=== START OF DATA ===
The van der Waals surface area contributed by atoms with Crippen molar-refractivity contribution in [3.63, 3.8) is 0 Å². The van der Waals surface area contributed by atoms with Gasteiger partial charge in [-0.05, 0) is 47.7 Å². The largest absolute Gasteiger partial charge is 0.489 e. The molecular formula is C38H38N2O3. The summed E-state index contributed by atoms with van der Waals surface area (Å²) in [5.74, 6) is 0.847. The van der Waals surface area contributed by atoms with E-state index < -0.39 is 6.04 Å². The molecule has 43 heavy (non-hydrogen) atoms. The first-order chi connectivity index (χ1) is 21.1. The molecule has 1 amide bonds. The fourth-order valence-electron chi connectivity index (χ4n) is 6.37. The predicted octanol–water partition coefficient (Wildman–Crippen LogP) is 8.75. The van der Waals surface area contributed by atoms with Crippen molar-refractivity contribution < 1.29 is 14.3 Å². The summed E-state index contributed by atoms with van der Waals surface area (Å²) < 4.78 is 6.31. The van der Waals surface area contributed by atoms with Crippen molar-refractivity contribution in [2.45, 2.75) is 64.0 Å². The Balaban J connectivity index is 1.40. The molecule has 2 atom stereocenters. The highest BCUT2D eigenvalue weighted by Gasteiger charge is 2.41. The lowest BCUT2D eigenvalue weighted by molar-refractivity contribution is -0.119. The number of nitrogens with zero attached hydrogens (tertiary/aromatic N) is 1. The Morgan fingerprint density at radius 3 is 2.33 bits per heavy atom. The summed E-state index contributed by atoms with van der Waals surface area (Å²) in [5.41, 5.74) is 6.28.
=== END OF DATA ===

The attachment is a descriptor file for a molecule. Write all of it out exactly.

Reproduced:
The van der Waals surface area contributed by atoms with Crippen molar-refractivity contribution in [3.63, 3.8) is 0 Å². The van der Waals surface area contributed by atoms with Gasteiger partial charge in [-0.05, 0) is 47.7 Å². The largest absolute Gasteiger partial charge is 0.489 e. The molecular formula is C38H38N2O3. The summed E-state index contributed by atoms with van der Waals surface area (Å²) in [5.74, 6) is 0.847. The van der Waals surface area contributed by atoms with E-state index < -0.39 is 6.04 Å². The molecule has 43 heavy (non-hydrogen) atoms. The first-order chi connectivity index (χ1) is 21.1. The molecule has 1 amide bonds. The fourth-order valence-electron chi connectivity index (χ4n) is 6.37. The predicted octanol–water partition coefficient (Wildman–Crippen LogP) is 8.75. The van der Waals surface area contributed by atoms with Crippen molar-refractivity contribution < 1.29 is 14.3 Å². The summed E-state index contributed by atoms with van der Waals surface area (Å²) < 4.78 is 6.31. The van der Waals surface area contributed by atoms with Crippen molar-refractivity contribution in [2.45, 2.75) is 64.0 Å². The Balaban J connectivity index is 1.40. The molecule has 2 atom stereocenters. The highest BCUT2D eigenvalue weighted by Gasteiger charge is 2.41. The lowest BCUT2D eigenvalue weighted by molar-refractivity contribution is -0.119. The number of nitrogens with zero attached hydrogens (tertiary/aromatic N) is 1. The Morgan fingerprint density at radius 3 is 2.33 bits per heavy atom. The summed E-state index contributed by atoms with van der Waals surface area (Å²) in [5.41, 5.74) is 6.28.